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CSS 3 Selectors
by Russell Dyer | Pages: 1, 2

Implemented CSS3 Selectors

The Mozilla Project has already implemented several CSS3 selectors and is working on implementing the rest soon. The other vendors aren't far behind, either. Let's look at what Mozilla has implemented first.

Three more attribute selectors were added in CSS3; they allow for substring selection. One matches elements based on the beginning values of named attributes. This could be useful, for instance, if one wants to have different styles for hyperlinks to a sub-domain (e.g., sales.somesite.com), as opposed to the main domain (e.g., www.somesite.com):

a[href^='http://sales.']{color: teal;}

To select elements based on the ending value of attributes, the carat above would be replaced with a dollar sign. The rule below would let users know that they are about to click on a link to a Java Server Page.

a[href$='.jsp']{color: purple;}

CSS3 also provides substring matching irrespective of word boundaries. So if one wants to set the border for images from a particular directory (say, /images/artwork/), this rule will accomplish the task:

img[src*='artwork']{
        border-color: #C3B087 #FFF #FFF #C3B087;}

A few more pseudo-class selectors were added in CSS3. One is the :root selector, which allows designers to point to the root element of a document. In HTML, it would be <html>. Since :root is generic, it allows a designer to select the root element of an XML document without necessarily knowing it's name. To permit scrollbars when needed in a document, this rule would work:

:root{overflow:auto;}

As a complement to the :first-child selector, the :last-child was added. With it one can select the last element named of a parent element. For a magazine site with articles contained in <div class='article'></div> tags, where each has a last paragraph with author information, this rule would change the font for each writer's blurb:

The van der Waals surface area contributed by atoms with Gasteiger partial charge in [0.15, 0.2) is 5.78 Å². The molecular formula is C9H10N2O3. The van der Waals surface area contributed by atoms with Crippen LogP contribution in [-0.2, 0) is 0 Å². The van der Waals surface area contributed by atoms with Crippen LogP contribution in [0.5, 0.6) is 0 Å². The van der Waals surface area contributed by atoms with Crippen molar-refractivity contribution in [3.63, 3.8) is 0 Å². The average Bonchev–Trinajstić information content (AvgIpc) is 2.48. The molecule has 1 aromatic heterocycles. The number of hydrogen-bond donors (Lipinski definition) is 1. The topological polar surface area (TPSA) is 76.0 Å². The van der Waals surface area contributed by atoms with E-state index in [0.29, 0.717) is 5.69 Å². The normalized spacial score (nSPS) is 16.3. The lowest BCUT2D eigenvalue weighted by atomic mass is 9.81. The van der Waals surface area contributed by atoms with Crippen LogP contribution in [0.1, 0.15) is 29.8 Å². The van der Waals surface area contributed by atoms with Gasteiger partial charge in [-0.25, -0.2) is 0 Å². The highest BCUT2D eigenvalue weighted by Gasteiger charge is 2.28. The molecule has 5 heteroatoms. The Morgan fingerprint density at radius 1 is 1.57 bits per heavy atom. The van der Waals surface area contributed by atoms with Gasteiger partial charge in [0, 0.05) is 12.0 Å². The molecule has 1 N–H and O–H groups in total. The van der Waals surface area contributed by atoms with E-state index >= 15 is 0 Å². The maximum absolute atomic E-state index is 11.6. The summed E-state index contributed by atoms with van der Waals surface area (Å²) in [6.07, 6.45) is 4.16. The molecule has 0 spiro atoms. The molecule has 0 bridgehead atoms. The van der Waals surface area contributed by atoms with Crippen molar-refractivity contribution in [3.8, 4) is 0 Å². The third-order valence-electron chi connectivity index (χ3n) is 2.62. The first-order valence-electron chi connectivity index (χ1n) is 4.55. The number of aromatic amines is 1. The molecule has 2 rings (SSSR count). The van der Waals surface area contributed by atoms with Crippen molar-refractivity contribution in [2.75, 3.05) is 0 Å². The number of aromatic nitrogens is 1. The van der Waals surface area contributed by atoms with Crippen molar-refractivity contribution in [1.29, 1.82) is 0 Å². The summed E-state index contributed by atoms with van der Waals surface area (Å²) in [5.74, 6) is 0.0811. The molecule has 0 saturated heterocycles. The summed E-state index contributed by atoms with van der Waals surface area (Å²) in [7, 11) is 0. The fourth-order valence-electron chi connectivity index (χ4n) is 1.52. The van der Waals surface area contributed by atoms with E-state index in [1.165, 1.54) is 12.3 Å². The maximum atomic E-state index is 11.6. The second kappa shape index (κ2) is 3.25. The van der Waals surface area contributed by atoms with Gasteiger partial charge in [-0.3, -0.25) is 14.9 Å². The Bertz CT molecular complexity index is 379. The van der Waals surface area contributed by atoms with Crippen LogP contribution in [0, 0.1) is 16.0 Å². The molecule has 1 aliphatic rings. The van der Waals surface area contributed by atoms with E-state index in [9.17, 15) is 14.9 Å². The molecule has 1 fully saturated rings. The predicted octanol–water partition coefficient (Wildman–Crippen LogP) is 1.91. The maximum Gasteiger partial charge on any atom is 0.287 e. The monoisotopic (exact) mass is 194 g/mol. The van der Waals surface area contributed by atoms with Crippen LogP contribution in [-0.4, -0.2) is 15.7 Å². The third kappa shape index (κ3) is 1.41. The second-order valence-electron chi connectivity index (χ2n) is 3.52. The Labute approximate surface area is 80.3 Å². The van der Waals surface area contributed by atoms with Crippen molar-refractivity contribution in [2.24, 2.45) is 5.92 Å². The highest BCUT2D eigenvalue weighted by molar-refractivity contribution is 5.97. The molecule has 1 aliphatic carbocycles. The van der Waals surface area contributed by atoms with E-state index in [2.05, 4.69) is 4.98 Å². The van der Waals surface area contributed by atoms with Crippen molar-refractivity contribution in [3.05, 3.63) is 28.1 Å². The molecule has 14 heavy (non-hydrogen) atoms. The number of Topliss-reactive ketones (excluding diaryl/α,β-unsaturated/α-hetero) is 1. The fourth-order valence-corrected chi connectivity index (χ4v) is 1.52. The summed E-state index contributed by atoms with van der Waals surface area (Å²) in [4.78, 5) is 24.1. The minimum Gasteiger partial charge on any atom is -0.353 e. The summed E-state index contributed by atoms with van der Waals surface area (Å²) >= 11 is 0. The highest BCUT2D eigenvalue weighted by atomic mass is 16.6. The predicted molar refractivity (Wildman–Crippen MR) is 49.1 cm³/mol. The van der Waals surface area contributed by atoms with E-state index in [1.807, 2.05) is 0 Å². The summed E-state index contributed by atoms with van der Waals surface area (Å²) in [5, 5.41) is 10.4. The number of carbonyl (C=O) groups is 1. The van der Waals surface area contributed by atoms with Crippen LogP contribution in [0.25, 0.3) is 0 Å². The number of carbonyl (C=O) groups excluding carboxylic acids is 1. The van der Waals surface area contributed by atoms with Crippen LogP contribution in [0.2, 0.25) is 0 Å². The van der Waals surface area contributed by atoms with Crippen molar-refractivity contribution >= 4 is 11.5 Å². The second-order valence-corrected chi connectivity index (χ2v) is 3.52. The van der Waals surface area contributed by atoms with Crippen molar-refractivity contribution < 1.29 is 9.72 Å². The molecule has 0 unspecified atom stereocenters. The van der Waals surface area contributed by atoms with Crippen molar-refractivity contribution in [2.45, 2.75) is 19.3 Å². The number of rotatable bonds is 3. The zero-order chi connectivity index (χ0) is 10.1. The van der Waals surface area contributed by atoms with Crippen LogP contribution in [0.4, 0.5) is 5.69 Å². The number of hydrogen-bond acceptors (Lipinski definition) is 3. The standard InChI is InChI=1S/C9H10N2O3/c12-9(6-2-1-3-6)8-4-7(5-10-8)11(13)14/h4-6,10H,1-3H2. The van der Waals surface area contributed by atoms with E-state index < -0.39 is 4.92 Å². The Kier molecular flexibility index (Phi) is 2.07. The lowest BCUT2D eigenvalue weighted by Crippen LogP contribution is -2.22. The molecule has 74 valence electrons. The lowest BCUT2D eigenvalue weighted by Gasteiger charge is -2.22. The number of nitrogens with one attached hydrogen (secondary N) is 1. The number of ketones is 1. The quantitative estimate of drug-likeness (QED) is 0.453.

div.article > p:last-child{font-style: italic;}

The parent here is a div with article as the class. Once the browser finds such a div tag, it then looks for matching children (<p> tags here). It then selects the last paragraph and adjusts its style based on the rule's declaration.

A new user interaction pseudo-class selector was added: the :target selector. To draw the user's attention to a span of text when the user clicks on a same-page link, a rule like the first line below would work nicely; the link would look like the second line, the highlighted span like the third:

span.notice:target{font-size: 2em; font-style: bold;}
<a href='#section2'>Section 2</a>
<p id='section2'>...</p>

To complement the direct adjacent combinator introduced in CSS2, the indirect adjacent combinator was included in CSS3. It's used in situations where two specified elements are of the same parent and the second element follows the first, but not immediately afterward. To render text as bold when it's contained within <tt> tags, but not when contained within a table, since there will be many elements for the browser to consider (e.g., <tr> and <td> tags) before it would reach a <tt> tag, a direct adjacent combinator selector wouldn't work. But an indirect adjacent combinator selector could handle this:

tt{font-weight:bold;}
table ~ tt{font-weight: normal;}

Finally, a functional notation for selecting specified elements that fail a test has been created. The negation pseudo-class selector (:not) can be coupled with almost any other selector that has been implemented. To put a border around images that don't have a border specified, use a rule like this: